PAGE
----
We have a standing kick bag and a kick mitt and we used these to practice kicking and to fool around and play some karate themed games.

On the last practice we had this week on Wednesday, we did a lot of physical training.  We did a lot of sprints, we did some races while carrying other members, while carrying the kicking bag, while carrying chairs, whatever there was there to carry.  We did a "dirty dozen," which is something that I introduced to them as a workout I did when I was in high school.  You sprint across the gym and when you get to the other side you do one pushup, sprint back and do two, sprint back and do three and so on until you reach 12 sets and have done 78 pushups.  You can do it with situps or burpees or whatever you want to do it with.   I am sore today all over from that.  I have sore legs and a sore upper body from the pushups I think.

A and H have had a good time the last three practices and Hannah has even been receptive to practicing Heian Shodan with me at home.

We did a mock Kata shiai at the last practice and afterwards Crown gave everyone advice on how to improve their kata.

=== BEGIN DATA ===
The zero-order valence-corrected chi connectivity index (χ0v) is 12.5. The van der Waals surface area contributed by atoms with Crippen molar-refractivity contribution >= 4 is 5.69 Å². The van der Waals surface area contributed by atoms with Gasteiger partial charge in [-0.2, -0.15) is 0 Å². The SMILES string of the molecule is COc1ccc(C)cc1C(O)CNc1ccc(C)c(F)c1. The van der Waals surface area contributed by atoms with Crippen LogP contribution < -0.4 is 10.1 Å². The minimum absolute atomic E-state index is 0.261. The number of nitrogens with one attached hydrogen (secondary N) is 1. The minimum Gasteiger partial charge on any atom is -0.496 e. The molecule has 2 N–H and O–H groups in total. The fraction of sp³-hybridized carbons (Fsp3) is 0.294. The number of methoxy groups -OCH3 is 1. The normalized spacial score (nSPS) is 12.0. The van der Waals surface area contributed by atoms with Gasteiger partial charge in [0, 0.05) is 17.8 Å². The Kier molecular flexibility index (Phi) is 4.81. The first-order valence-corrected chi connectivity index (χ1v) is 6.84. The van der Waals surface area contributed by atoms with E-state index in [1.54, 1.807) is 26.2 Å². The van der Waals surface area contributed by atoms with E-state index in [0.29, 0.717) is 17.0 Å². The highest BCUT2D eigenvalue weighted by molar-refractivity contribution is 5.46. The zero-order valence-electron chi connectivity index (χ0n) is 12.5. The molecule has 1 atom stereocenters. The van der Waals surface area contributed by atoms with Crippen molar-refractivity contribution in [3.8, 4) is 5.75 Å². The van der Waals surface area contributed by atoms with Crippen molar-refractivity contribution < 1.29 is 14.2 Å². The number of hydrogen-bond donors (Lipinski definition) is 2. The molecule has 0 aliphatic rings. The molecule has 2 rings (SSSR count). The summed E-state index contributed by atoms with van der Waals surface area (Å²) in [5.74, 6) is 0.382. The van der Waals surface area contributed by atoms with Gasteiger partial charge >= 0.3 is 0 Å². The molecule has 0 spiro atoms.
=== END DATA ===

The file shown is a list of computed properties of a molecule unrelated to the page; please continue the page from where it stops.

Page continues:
Crown gave me some more advice on Heian Yondan.  Keep your head at the same height and don't make your body go up and down.  Keep your torso upright as if you had a rod going through your body.  Keep your fists straight with your arms and try not to flex your fists back.  Rotate your forearms.

*Sigh* But alas, this may all be futile.  The kids' mother is upset that we haven't quit yet.  She says she has already allocated the money for Karate into a by mail educational program that comes with a special tablet for the kids.

I told the club that we would go to the next Gasshuku and we are seeing if we can get another belt test done then just for us.  Do we go?  Do we quit?  The cost for Karate for one year for the three of us if only two of us do gasshuku and take belt tests is ¥144,000.  That's a lot of money.  At the current exchange rate that's 1200 US dollars.  The cost for the educational program depends on the year the student is in school.  For a 3rd grader it is 78,000 yen.  A little more than half that of Karate.

I have been trying to convince my club to start having an extra day of practice without the instructor so we can have three day so of practice a week.  I know they have talked about doing that before.  Maybe, just maybe, if they start that, then the kids and I can "quit" karate and just go to the extra practices or any practices when the instructor is not there.  As long as the kids are enjoying it, and we don't have to pay the instructor, then their mother won't mind.  HOWEVER, we won't be able to test to get new belts so easily and it may be difficult to go to tournaments without a club/dojo sponsoring us.